Incentive and desire: covering a missing category
Förlag: University of Trento
There is a rhetoric in current European political agenda for widening access to ICT’s as part of a strategy for encouraging greater participation in public life. We argue against a naïve assumption that technology in itself could provide solutions. Knowing that systems with potential for meaningful use are available is a necessary, but not sufficient, condition to bring about desire for use in any particular individual. Work of developers is often perceived within a narrow, largely (socio-) technical definition of information systems. However, it must be recognized that such systems are inherently dependent not only upon their social but also individual and cultural sense-making context. In order to create systems which can empower and involve people, developers need to take a holistic view. This should include the kinds of data people require and processes they will need to have in place to use them. It is suggested here that, in addition to ‘content’ data and ‘process’ data, IS professionals need to be concerned with a ‘third category’. Why might people wish to use information systems in the first place? For what reasons and purposes would they require access to IS? What would generate desire for access? This third category of data must also be created and explored if IS developers are to take a holistic approach in building systems that can contribute to empowerment for use. This may only be explored through a process of contextual inquiry, using appropriate tools and techniques such as the framework for Strategic Systemic Thinking (SST).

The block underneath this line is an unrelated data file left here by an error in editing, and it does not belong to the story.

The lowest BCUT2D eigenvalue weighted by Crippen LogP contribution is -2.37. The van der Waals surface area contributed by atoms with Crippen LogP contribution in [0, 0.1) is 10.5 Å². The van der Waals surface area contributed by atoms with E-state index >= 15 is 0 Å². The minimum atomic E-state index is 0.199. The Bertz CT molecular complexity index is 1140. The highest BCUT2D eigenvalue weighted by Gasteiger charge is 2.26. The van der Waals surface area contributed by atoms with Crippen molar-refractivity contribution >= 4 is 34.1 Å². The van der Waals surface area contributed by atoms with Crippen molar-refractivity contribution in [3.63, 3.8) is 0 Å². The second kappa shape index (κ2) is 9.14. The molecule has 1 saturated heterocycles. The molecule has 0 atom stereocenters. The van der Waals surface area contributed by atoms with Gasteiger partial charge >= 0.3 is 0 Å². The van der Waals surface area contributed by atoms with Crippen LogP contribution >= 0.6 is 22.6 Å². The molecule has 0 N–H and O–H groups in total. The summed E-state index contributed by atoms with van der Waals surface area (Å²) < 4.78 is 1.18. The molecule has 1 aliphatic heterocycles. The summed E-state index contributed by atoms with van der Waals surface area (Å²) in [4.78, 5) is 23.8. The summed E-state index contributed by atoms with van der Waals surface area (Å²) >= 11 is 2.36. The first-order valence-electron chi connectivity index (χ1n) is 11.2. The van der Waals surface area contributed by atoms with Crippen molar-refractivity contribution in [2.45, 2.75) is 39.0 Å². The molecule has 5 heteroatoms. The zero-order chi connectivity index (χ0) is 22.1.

- Information Systems, Social aspects
- contextual inquiry
- social inclusion
- contextual dependency
- Systems Analysis
- Strategic Systemic Thinking
- Contextual Analysis.
MCIS2006: Mediterranean Conference on Information Systems